The son, Robert, my age, called in his mother’s death. Kay had been on hospice four months. 

I was short-staffed yesterday, so I gave Robert a choice. He could either wait an hour while I rousted up an extra staff person to accompany me, or, if urgency was required, he could help lift his mother down one small set of stairs. Of course, he chose immediacy. 

It was pouring rain when I arrived. The house had the well-maintained appearance belonging to those who are firmly in the middle of life and not at the tail end, when things fall apart and energy flees the center. Domestic smells and coffee fragranced from Robert’s kitchen. His wife exclaimed sweet nothings about the rain, then jauntily asked if I would like a cup of coffee—a first for me in a death home. I declined. 

I told Robert what was going to happen and where I expected him to help. Then, I brought the gurney into Kay’s room and while I shrouded her, I asked how long he and his wife cared for Kay. 

“Four months. We took her out of a nursing home where they were drugging her to death, brought her here and took her off all meds. She started eating and gained weight. She connected with the world and with us. We got her this big TV so she could watch her shows. Lots of times she would just listen to music. We loved having her with us.”  

I transferred her from the bed to the cot, then buckled her up and zipped up the body bag. Next, I covered her in a quilt. Then, I set a red, long-stem rose on her pillow. Robert started to cry and left the room. I negotiated the hallway by myself, then called for Robert’s help at the front doorway step. As he headed out the door, his wife called, “Now, you be careful, Robert.”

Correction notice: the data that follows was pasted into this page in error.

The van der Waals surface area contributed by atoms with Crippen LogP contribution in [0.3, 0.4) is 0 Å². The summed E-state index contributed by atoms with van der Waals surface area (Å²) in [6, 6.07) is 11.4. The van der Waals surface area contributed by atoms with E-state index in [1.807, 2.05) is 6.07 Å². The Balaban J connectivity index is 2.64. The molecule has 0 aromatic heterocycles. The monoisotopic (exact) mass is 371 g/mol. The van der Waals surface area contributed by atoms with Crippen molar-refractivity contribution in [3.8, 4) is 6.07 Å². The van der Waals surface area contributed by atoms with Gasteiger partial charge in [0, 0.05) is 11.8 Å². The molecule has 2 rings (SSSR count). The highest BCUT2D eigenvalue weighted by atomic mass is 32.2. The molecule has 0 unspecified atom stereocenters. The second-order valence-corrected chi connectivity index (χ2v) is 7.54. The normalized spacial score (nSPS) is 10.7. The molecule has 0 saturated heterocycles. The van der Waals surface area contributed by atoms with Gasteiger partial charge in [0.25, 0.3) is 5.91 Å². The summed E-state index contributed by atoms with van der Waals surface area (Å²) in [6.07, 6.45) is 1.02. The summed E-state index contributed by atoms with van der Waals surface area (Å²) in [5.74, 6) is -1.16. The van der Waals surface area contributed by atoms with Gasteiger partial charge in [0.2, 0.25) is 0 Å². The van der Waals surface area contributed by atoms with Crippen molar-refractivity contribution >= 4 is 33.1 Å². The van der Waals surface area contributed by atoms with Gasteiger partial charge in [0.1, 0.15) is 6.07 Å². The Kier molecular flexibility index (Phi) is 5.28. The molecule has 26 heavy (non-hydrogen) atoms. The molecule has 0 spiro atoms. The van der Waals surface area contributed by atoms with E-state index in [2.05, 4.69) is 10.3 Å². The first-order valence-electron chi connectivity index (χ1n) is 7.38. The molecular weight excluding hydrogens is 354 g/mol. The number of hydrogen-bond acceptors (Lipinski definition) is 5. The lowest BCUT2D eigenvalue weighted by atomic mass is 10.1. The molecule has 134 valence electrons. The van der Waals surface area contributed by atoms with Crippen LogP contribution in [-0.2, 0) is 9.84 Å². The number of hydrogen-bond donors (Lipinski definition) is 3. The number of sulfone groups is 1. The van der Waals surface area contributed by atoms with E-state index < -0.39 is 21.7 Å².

He followed me out to the driveway as I pushed the gurney. Robert did the funeral director pose (both hands folded in front of him) while I closed the door of the van. When I shook his hand, and told him to take great care of himself, he couldn’t speak. I drove off with Kay in the Easter rain. 

When Death Comes

When it’s over, I want to say: all my life

I was a bride married to amazement.

I was the bridegroom, taking the world into my arms. 

When it’s over, I don’t want to wonder

if I have made of my life something particular, and real. 

I don’t want to find myself sighing and frightened, 

or full of argument. 

I don’t want to end up simply having visited this world. 

—Mary Oliver 


  • Paul Boardman

    Writer and inter-faith Funeral Chaplain and Celebrant living in Seattle, Washington.

    Paul Boardman grew up in Tokyo, Japan, and holds the farcically-named “Masters of Divinity” from Princeton Theological Seminary. Two of his enduring thematic obsessions in writing are: what constitutes a good life in the face of death/loss and the nature of yearning, even greed, for love. His work has been featured or is forthcoming in The Good Men Project, Gravel, 3rd Act and ICCFA magazine, and in the anthologies Grief Dialogues: The Book, Just a Little More Time, We Came to Say and We Came Back to Say. He is looking to place his memoir.